It was the late 50s, and the lead singer was not yet the alpha species. Instead, as a generation pressed its ear against the speaker of a rickety family radio, or dropped the needle on a prized import 45, many were held spellbound by the seminal first wave of instrumental groups.
From the A-list to the esoteric, these are the turn-of-the-decade outfits who mobilised the British Invaders, without saying a word.
Booker T & The M.G.’s - Green Onions
As the Stax label’s house band, the Memphis collective would soon cement their hallowed status amongst British blues acolytes by backing up Albert King on 1967’s Born Under A Bad Sign. But in 1962, the Hammond-powered lope of their deathless Green Onions held future gods like Pete Townshend and Jeff Beck in thrall. “Steve Cropper, he just does a jab in Green Onions and it’s so cool,” recalled Beck. “They’re the kings, just wonderful players…”
Duane Eddy - Rebel Rouser
The New York twang king credited Elvis for “starting and defining” the rock‘n’roll movement, but with their route-one melodies, horn section squall and guitar tone like a greaser’s motorbike, Eddy’s instant-classic Rebel Rouser and Peter Gunn singles nudged a thousand would-be stars.
“I’ve had many guitarists come up and say they were either influenced by me or started playing because of me,” Eddy told Classic Rock. “Everybody from Jimmy Page to Mark Knopfler to Brian May. They probably would have anyway, but that gave them more excuse to rebel. I kept those melodies simple. A guy can pick up a guitar and play the first few notes of Rebel Rouser or Peter Gunn. Then you’re encouraged to go: ‘Well, I might be able to do this’.”
The Atmospheres - The Fickle Chicken
Fresh out of high school and headed for oblivion, this youthful Dallas six-piece managed just two singles before the lineup split for college – and drummer Jack Allday likely never knew the ripples that his frenetic 1959 barn-burner, The Fickle Chicken, had sent through the UK’s provincial teenage bedrooms. “A forgotten jewel,” reflected a rueful Keith Richards in his autobiography, Life. “These were the record lists of the awakening – the birth of rock and roll on UK shores.”
The Spotnicks - Orange Blossom Special
With their space suits and futuristic guitar sound, the Swedish combo were bound to appeal to almost-astronomist Brian May – while their warp-speed bluegrass pushed the future Queen man to raise his game.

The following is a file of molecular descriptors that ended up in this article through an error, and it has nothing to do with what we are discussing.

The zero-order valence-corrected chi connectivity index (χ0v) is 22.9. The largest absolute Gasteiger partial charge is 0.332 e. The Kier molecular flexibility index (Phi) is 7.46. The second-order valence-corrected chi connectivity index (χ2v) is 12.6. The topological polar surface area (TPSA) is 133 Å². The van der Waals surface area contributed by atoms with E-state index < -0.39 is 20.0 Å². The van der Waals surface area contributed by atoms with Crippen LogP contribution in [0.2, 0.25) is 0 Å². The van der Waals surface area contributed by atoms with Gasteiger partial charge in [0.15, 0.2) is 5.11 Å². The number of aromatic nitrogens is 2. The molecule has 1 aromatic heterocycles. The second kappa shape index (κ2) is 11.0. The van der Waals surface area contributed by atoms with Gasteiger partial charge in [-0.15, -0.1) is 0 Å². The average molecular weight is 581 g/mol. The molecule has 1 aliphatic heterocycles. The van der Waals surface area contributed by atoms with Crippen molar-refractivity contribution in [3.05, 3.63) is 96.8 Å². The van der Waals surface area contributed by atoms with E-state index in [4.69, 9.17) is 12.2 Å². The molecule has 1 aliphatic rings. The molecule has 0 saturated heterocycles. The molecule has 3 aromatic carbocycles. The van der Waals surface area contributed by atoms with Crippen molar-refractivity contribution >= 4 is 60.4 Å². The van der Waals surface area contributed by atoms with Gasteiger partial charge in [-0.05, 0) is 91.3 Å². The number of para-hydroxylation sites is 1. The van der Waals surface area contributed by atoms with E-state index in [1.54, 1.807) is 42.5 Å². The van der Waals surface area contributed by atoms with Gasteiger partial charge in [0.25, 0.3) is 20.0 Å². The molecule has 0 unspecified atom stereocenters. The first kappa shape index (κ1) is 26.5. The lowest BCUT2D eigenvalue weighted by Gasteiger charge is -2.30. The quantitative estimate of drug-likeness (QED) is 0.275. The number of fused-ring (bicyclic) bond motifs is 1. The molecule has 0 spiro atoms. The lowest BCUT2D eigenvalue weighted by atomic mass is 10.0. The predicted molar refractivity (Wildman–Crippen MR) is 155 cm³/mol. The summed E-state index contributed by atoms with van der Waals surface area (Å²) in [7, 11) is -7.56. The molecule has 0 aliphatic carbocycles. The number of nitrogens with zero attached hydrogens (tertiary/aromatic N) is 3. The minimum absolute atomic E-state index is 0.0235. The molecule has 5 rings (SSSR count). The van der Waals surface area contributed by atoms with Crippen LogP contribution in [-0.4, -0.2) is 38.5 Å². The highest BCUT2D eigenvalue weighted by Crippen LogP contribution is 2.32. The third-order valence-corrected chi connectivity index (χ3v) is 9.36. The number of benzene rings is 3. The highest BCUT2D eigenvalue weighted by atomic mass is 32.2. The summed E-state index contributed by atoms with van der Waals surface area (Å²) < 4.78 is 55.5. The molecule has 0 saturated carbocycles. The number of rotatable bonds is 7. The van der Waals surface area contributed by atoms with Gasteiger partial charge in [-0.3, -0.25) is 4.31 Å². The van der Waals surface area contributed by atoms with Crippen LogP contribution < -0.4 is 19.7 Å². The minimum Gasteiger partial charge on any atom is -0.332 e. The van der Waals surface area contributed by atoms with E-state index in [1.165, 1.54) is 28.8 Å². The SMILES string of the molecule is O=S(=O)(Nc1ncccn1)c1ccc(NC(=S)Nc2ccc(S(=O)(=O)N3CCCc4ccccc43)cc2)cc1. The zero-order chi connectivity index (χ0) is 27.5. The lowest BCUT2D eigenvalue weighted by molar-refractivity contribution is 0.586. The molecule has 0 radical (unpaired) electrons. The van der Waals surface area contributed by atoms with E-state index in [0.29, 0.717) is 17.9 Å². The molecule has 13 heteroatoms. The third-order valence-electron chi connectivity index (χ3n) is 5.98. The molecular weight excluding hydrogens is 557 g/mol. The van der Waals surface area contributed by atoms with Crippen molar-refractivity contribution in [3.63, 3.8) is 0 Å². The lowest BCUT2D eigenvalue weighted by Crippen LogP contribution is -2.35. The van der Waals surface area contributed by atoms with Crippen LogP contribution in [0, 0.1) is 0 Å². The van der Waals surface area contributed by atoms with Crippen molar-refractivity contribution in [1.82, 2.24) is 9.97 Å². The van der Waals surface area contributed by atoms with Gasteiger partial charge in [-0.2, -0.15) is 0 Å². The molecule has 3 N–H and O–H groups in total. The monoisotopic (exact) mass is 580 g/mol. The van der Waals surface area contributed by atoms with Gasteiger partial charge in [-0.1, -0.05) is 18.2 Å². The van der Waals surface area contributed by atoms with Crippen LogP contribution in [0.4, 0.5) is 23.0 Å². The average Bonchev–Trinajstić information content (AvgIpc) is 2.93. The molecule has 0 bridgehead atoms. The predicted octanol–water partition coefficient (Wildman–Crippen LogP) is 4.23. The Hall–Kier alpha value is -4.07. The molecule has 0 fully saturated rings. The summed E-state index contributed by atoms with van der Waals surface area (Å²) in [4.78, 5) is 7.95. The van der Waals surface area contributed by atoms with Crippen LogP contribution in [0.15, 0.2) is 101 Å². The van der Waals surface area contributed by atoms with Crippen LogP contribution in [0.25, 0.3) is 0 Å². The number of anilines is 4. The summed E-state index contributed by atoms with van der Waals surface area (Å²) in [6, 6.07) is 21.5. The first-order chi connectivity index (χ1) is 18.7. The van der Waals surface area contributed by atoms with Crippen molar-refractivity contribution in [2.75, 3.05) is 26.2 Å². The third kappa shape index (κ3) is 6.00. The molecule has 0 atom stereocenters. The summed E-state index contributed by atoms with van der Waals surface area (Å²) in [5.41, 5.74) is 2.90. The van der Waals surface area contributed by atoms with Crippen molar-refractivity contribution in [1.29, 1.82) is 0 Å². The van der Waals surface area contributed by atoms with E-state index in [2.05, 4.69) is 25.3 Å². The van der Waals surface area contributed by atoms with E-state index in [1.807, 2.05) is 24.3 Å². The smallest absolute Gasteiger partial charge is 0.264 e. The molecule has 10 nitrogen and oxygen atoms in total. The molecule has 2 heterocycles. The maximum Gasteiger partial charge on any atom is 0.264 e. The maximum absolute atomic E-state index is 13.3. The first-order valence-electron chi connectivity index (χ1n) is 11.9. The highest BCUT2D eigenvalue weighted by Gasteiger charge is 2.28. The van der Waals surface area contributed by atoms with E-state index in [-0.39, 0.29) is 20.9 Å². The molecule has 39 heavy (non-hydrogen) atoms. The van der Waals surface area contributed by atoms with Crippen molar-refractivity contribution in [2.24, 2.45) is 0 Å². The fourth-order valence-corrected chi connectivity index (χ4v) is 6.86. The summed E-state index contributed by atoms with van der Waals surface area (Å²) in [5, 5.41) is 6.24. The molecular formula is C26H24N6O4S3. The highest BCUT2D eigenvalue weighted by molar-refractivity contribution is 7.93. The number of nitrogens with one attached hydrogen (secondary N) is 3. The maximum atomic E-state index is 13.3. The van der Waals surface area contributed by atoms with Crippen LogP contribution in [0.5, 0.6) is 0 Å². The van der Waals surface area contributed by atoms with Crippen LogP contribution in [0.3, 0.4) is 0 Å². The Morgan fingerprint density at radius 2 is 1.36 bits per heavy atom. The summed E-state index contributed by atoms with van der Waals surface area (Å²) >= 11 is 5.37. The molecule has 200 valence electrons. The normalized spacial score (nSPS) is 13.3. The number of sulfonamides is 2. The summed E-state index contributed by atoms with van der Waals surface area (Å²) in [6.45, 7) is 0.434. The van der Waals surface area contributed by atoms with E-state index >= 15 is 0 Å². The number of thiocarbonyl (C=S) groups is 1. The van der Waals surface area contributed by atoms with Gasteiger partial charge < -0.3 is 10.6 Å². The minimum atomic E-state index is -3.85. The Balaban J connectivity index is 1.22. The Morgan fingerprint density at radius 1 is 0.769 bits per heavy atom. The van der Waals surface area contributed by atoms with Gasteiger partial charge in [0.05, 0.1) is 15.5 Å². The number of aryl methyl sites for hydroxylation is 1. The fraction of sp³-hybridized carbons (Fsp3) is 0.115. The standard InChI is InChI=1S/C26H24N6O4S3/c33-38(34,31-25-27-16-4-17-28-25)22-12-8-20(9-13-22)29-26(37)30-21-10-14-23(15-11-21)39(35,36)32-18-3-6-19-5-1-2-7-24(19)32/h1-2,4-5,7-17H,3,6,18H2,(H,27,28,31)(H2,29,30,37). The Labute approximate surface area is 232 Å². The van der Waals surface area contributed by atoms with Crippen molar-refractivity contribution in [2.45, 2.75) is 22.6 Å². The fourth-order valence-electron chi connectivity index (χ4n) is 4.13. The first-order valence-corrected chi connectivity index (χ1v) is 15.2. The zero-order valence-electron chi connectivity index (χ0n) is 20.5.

“Speed used to come into it a lot in those days,” May remembered in Guitar Player. “The Spotnicks used to do this incredibly fast stuff like Orange Blossom Special and we used to really kill ourselves – make our fingers bleed – trying to play it. Then I discovered they were speeding up the tapes to be able to play that fast.”
The Ventures - Walk Don’t Run
Scratch Don Wilson and Bob Bogle’s Washington outfit from history and a thousand US giants-in-waiting from John Fogerty to Joe Walsh might never have dreamt big. Across the water, too, the chop and twang of their 1960 surf benchmark Walk Don’t Run made UK No.8, and left an indelible mark on George Harrison, Lemmy, Keith Moon and more.
“When I was about 12,” recalled Peter Frampton, “I formed a group called The Truebeats. And unfortunately I did think of that awful name. We were like a cardboard copy of The Shadows and The Ventures.”
The Tornados - Telstar
Written by producer Joe Meek, the space-cowboy wobble of The Tornados’ chart-topper Telstar didn’t just inspire the class of ‘62 – it was even referenced in the post-millennium on Muse’s Knights Of Cydonia (no coincidence, as rhythm guitarist George Bellamy is Matt Bellamy’s dad).
Santo & Johnny - Sleep Walk
Brooklyn-born siblings Santo and Johnny Farina might have forgotten their immortal steel-guitar ballad Sleep Walk if their father, listening through the walls, hadn’t encouraged them to revisit it and paid for a Webcor tape recorder to lay down a rough cut. Good thing, as the lilting instrumental became a vital strand of British rock’s DNA, cited as a key influence on Fleetwood Mac’s Albatross (which fed into The Beatles’ Sun King).
“Eric Clapton and Jeff Beck,” noted Johnny of the A-list covers, “put the style on Sleep Walk that they’re known for – heavy.”
Link Wray - Rumble
Jimmy Page has never been so beautifully unguarded on camera as the moment in 2008’s guitar documentary, It Might Get Loud, when the Led Zeppelin man retrieves an original 45 of the Native American bandleader’s 1958 hit Rumble, plays air guitar to its anarchic judder-riff and provides a running commentary on the vibrato-drenched tone.
“Most of my day was spent going through these records, listening to sounds or playing guitar with the sounds,” remembers Page. “But the first time that I heard the Rumble, it was something that just had so much profound attitude.”
Nero And The Gladiators - In The Hall Of The Mountain King
Performing in Roman togas under the command of laurel wreath-wearing keys man Mike O’Neill, Nero And The Gladiators had the whiff of novelty – but one Ritchie Blackmore took them seriously.
“I saw them when I was 15,” he recalled. “They were playing all this classical music rocked-up. It would be In The Hall Of The Mountain King by Edvard Grieg. I was mesmerised by this band. I’ve never been so moved by a band onstage. Everybody else was playing Chuck Berry and stuff like that.”
The Shadows - Apache
Obvious but undeniable. The beguiling twang of Hank Marvin’s crystalline Fender Strat on benchmarks like Apache and Man Of Mystery might have been the antithesis of the speaker-slashing rock scene on the horizon, but it left none of the British invaders untouched.
Jeff Beck once saluted Marvin as “my closest source… knowing that he was on English soil was a big inspiration”, while Peter Frampton summed up his seismic impact in an interview with Mix Online: “If you speak to Mark Knopfler, Pete Townshend, Keith Richards, they’ll all mention Hank at some point in their beginnings. He was the guru for us."